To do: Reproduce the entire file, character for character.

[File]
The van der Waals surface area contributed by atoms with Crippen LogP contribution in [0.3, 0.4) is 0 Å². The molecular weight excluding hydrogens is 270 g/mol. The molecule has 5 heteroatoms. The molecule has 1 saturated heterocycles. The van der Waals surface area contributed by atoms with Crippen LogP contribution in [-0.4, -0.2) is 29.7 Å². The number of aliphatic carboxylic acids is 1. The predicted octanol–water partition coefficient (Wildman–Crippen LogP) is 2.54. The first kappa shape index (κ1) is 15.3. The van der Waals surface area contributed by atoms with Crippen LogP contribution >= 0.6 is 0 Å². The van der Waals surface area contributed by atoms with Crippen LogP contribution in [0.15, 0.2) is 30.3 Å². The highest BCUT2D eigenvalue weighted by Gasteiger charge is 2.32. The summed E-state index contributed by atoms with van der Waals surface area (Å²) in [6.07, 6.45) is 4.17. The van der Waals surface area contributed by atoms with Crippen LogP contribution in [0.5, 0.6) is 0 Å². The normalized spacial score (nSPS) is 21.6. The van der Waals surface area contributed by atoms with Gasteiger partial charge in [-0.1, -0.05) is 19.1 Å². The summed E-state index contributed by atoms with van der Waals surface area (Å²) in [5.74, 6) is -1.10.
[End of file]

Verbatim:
The van der Waals surface area contributed by atoms with Crippen LogP contribution in [0.3, 0.4) is 0 Å². The molecular weight excluding hydrogens is 270 g/mol. The molecule has 5 heteroatoms. The molecule has 1 saturated heterocycles. The van der Waals surface area contributed by atoms with Crippen LogP contribution in [-0.4, -0.2) is 29.7 Å². The number of aliphatic carboxylic acids is 1. The predicted octanol–water partition coefficient (Wildman–Crippen LogP) is 2.54. The first kappa shape index (κ1) is 15.3. The van der Waals surface area contributed by atoms with Crippen LogP contribution >= 0.6 is 0 Å². The van der Waals surface area contributed by atoms with Crippen LogP contribution in [0.15, 0.2) is 30.3 Å². The highest BCUT2D eigenvalue weighted by Gasteiger charge is 2.32. The summed E-state index contributed by atoms with van der Waals surface area (Å²) in [6.07, 6.45) is 4.17. The van der Waals surface area contributed by atoms with Crippen LogP contribution in [0.5, 0.6) is 0 Å². The normalized spacial score (nSPS) is 21.6. The van der Waals surface area contributed by atoms with Gasteiger partial charge in [-0.1, -0.05) is 19.1 Å². The summed E-state index contributed by atoms with van der Waals surface area (Å²) in [5.74, 6) is -1.10.